SALT LAKE CITY — Dave Barry is, surprisingly — perhaps even shockingly — 71 years old. But he's doing his best to take it in stride, however unlikely the news.
"Every single year that goes by, I get older; it's bizarre," he said in a recent phone interview.
Barry, whose Pulitzer Prize-winning weekly column ran in the Deseret News for years, has been making people laugh for most of his life. Which is why his latest book is a bit of a departure. Not that it isn't funny — it is — but it's also thoughtful and highly personal, the reflections of a man who wants to live his life a little better than he has in the past. And for Barry, the ideal figure to help him find his better self is his dog, Lucy. In "Lessons From Lucy: The Simple Joys of an Old, Happy Dog," (Simon & Schuster, 240 pages) Barry shares seven life lessons he learned from Lucy, lessons such as, "Don't lie unless you have a really good reason, which you probably don't," and "Don't let your happiness depend on things; They don't make you truly happy, and you'll never have enough anyway."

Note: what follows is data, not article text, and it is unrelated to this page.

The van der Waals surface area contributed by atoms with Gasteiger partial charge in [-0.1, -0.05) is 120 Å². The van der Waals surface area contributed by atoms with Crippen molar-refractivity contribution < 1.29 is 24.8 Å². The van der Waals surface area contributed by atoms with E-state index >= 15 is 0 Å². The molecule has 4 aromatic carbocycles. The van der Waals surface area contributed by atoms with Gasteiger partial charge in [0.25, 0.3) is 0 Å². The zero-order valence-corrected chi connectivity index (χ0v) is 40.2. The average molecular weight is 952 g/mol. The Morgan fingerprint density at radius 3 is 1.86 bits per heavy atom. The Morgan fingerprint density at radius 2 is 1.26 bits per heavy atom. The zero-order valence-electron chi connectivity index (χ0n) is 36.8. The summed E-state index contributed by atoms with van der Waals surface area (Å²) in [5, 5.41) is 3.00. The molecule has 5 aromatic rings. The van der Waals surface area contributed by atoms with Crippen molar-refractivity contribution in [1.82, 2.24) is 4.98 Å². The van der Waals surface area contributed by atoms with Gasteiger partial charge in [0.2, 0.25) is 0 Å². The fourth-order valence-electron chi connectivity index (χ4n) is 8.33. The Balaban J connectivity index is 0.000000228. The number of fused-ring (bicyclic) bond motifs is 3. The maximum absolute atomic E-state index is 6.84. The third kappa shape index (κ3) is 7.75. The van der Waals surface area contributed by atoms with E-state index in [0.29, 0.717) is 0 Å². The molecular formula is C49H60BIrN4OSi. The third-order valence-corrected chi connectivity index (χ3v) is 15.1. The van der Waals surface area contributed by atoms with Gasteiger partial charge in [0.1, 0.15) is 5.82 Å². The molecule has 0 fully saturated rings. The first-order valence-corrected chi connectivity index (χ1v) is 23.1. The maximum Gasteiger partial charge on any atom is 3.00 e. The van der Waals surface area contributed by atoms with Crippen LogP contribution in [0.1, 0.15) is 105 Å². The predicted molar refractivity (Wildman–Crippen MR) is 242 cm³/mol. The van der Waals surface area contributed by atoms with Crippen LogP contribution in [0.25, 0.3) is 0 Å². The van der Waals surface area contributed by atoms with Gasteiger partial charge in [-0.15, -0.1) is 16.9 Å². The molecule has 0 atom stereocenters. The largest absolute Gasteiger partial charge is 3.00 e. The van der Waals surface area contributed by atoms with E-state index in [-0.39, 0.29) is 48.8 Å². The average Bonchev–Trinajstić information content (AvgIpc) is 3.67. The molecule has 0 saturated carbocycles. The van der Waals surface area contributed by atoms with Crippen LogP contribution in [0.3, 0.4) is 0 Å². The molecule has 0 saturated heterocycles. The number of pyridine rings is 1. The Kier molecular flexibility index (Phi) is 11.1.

But it was the eighth lesson that has changed his life. That last lesson, one that came unexpectedly and after the book was finished, had less to do with Lucy and more with the traumatic experience of watching his daughter fight to walk again. The eighth lesson? Be grateful for what you have. (It's probably more than you think.)
Editor's note: This interview has been edited for length and clarity.
Deseret News: You wrote that you haven't had great experiences with self-help authors, and yet, here you are with your own self-help book. Why did you decide to write this one?
Dave Barry: Well, originally when I envisioned it, it was more of like a standard Dave Barry humor book, but when I wrote it, I found myself thinking more about myself than I usually do. Rather than just thinking of the next funny line that I could write, (I was thinking) "Did I actually have anything to say?" And in some cases, I actually do have something to say here — which is unusual for me.
I want to stress that I never felt — and I still don't feel — that I discovered some amazing secret that nobody ever would have discovered. And I think everything that I said in this book … people who are functioning adults already know. But what I found to be true of me, and of a lot of people, is that we don't do those things. When you go to a funeral … you think, "Gosh, I really spend a lot of time on stupid crap and not enough time thinking about and being with people I love. I'm going to do that."